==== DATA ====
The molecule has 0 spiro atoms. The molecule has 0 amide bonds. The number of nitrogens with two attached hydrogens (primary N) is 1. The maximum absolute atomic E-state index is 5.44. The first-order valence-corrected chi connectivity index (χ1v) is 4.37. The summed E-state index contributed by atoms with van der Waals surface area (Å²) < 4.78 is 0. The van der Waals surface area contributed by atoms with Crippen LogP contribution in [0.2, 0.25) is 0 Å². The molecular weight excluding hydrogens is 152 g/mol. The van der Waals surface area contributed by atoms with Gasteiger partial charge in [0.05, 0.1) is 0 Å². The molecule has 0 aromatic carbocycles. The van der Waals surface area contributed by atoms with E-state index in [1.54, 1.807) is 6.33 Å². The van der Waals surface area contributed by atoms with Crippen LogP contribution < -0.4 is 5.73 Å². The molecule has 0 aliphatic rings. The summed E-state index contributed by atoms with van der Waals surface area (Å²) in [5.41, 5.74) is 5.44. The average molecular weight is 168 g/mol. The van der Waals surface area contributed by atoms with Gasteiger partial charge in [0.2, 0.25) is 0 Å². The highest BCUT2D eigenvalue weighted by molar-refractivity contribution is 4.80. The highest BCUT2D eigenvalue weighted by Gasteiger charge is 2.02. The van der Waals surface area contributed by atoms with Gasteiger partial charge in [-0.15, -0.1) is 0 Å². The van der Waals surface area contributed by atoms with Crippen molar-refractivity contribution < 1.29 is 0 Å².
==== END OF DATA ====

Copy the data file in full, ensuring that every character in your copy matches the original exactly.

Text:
The molecule has 0 spiro atoms. The molecule has 0 amide bonds. The number of nitrogens with two attached hydrogens (primary N) is 1. The maximum absolute atomic E-state index is 5.44. The first-order valence-corrected chi connectivity index (χ1v) is 4.37. The summed E-state index contributed by atoms with van der Waals surface area (Å²) < 4.78 is 0. The van der Waals surface area contributed by atoms with Crippen LogP contribution in [0.2, 0.25) is 0 Å². The molecular weight excluding hydrogens is 152 g/mol. The van der Waals surface area contributed by atoms with Gasteiger partial charge in [0.05, 0.1) is 0 Å². The molecule has 0 aromatic carbocycles. The van der Waals surface area contributed by atoms with E-state index in [1.54, 1.807) is 6.33 Å². The van der Waals surface area contributed by atoms with Crippen LogP contribution < -0.4 is 5.73 Å². The molecule has 0 aliphatic rings. The summed E-state index contributed by atoms with van der Waals surface area (Å²) in [5.41, 5.74) is 5.44. The average molecular weight is 168 g/mol. The van der Waals surface area contributed by atoms with Gasteiger partial charge in [0.2, 0.25) is 0 Å². The highest BCUT2D eigenvalue weighted by molar-refractivity contribution is 4.80. The highest BCUT2D eigenvalue weighted by Gasteiger charge is 2.02. The van der Waals surface area contributed by atoms with Gasteiger partial charge in [-0.15, -0.1) is 0 Å². The van der Waals surface area contributed by atoms with Crippen molar-refractivity contribution < 1.29 is 0 Å².